I Love Books!

From the time I met my first book, I was in love. The weight of them, the smell of the crisp pages, and the look of them all drew me in. There is nothing that can compare to a beautifully illustrated picture book. I respected books, aside from the slight run-in we had when I was four, and my mom found a book with scribbling on the pages. She gave me a stern talking to, letting me know that we never write in books when we respect them. I would argue that I did respect books, even then. I had so much respect that I wanted to add to it. What my mother saw as scribble was really literary brilliance, a sort of Sitovo-alphabetic critique.

In many ways, I think parents can sometimes underestimate the importance of reading books. Of course, many parents read to their kids at bedtime, but that's not the only thing. Children also benefit greatly from seeing their parents enjoy books. Conveying how much you love the books you read to them as a means of lulling them to sleep is great. However, it's also essential for them to see you enjoy books of your own. It could be Stephen King, James Patterson, Toni Morrison, or Hallmark. Maybe you're into graphic novels. What you read is less important than the fact that you do. In doing so, you solve, for your children, the mystery of when they can stop reading. I'm sure there is shock and awe at what I just wrote, but, inevitably, schools will more than likely kill your child's love of reading. It's not intentional, and there are classrooms with gifted teachers who give out stars or lunchtime book club offers, and possibly whole schools that foster a love of reading. Yet, more likely, schools provide incentives for children to read, principals, offer to dunk themselves in tanks or suffer other indignities to entice their students to push through scores of books, and they do. However, incentives rarely cultivate lovers of reading. Instead, they develop dutiful students who await, longingly, the day when they no longer have to read.

When I became a teacher, one of my favorite parts of the day was introducing students to books I loved or books their peers loved. Sometimes, I found out quickly that tastes were vastly different in the same age groups from year to year. I'd love to tell you that I was a super teacher. The truth is that teaching, much like medicine, is better described as a practice. The longer we teach, the better we get. Does that mean that new teachers have nothing to offer? Of course not. In my more than 35 years of educating children, I have worked with some amazing new teachers. Many of them dreamt of teaching from their youth, and they approached it like their dream job. In all those years, I've come to appreciate how lucky students were when they were in classrooms with those teachers. A lot of teaching is trial and error if you do it right. If you're responsive to your students' needs, you'll test many approaches and theories to address their learning styles, but no matter how good you are, time will make you better.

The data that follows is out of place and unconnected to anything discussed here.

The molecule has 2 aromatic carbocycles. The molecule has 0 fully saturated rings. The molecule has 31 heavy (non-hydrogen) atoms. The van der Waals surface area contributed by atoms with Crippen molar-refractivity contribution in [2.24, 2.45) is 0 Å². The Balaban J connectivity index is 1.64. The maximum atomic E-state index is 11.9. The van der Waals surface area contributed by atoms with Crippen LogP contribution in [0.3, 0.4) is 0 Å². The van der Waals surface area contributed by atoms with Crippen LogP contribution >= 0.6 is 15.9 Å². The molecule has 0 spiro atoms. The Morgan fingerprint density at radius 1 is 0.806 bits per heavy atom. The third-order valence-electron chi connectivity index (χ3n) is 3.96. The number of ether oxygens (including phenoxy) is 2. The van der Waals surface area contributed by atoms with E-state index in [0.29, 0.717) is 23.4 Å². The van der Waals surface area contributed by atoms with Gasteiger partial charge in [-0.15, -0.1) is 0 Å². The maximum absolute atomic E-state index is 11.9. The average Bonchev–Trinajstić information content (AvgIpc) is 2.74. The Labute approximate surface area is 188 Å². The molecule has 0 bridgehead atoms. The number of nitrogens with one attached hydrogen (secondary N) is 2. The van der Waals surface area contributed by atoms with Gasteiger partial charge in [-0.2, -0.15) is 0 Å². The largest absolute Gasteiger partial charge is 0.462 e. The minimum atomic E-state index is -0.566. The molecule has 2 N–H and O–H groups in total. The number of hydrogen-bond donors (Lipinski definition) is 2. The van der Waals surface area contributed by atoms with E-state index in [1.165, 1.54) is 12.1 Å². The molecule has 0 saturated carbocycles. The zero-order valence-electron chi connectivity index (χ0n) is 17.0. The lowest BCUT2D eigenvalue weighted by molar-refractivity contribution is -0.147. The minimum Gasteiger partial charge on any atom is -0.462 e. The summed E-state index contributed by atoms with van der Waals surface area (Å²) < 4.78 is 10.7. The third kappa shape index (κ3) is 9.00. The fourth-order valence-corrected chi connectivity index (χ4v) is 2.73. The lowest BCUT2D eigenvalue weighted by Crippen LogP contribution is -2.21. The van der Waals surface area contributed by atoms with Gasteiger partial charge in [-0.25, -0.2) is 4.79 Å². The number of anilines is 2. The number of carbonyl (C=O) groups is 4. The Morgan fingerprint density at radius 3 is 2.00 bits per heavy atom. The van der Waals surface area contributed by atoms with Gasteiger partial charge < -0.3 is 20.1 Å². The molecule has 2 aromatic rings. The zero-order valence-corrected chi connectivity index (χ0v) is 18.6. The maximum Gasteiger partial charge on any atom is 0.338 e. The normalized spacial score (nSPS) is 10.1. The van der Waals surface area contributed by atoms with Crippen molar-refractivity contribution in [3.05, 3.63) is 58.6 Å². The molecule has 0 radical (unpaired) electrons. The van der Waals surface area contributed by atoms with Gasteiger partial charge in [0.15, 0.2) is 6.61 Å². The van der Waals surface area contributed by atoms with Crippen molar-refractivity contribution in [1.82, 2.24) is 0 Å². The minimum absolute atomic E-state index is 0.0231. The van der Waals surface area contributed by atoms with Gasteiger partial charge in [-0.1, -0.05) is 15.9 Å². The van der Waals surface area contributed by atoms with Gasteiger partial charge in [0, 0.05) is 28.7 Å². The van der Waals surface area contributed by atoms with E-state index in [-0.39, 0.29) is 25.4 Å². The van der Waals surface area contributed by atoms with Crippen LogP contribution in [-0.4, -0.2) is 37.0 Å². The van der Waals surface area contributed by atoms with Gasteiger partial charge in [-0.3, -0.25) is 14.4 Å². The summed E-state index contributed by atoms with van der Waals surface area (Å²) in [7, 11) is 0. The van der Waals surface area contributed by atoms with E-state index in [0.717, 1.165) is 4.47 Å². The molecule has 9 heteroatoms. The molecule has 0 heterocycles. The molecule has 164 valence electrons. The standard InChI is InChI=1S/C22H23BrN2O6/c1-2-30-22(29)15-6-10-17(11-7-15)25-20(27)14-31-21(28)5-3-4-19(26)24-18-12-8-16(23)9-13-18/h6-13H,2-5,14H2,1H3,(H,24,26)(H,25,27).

Young or old great teachers have something in common, they love to share their passion for reading. So often, our lives are so busy that carving out time to read seems impossible. Since the pandemic, even more so. Parents found themselves as less than voluntary teacher's aides and sometimes teachers. The stress at having the added responsibility thrust upon them was palpable.

The teacher/parent dynamic has always been a partnership, and for those of us in relationships, we know that at times there's more give than take and vice versa. The pandemic strained one side of that relationship more than ever before, but maybe for the better. It can't be solely the teacher's job to instill a love of reading in our children because they only see them in school. For children's formative years, where the seed of love is planted, they will associate reading with "school" if that's the principal place they see people reading. If we are to grow book lovers, this has to be a family commitment. Grandma, grandpa, aunts, and uncles should gather with books in the ways they gather for football games and picnics. Planned reading time can even be 20 minutes after dinner with a dessert chaser. There are a lot of creative ways to build a reading community in your family. It's the best way to get your children to love books and for them not to think in terms of a terminal date for reading but an endless garden of reading materials that they'll love to read. I'd love to hear your thoughts.

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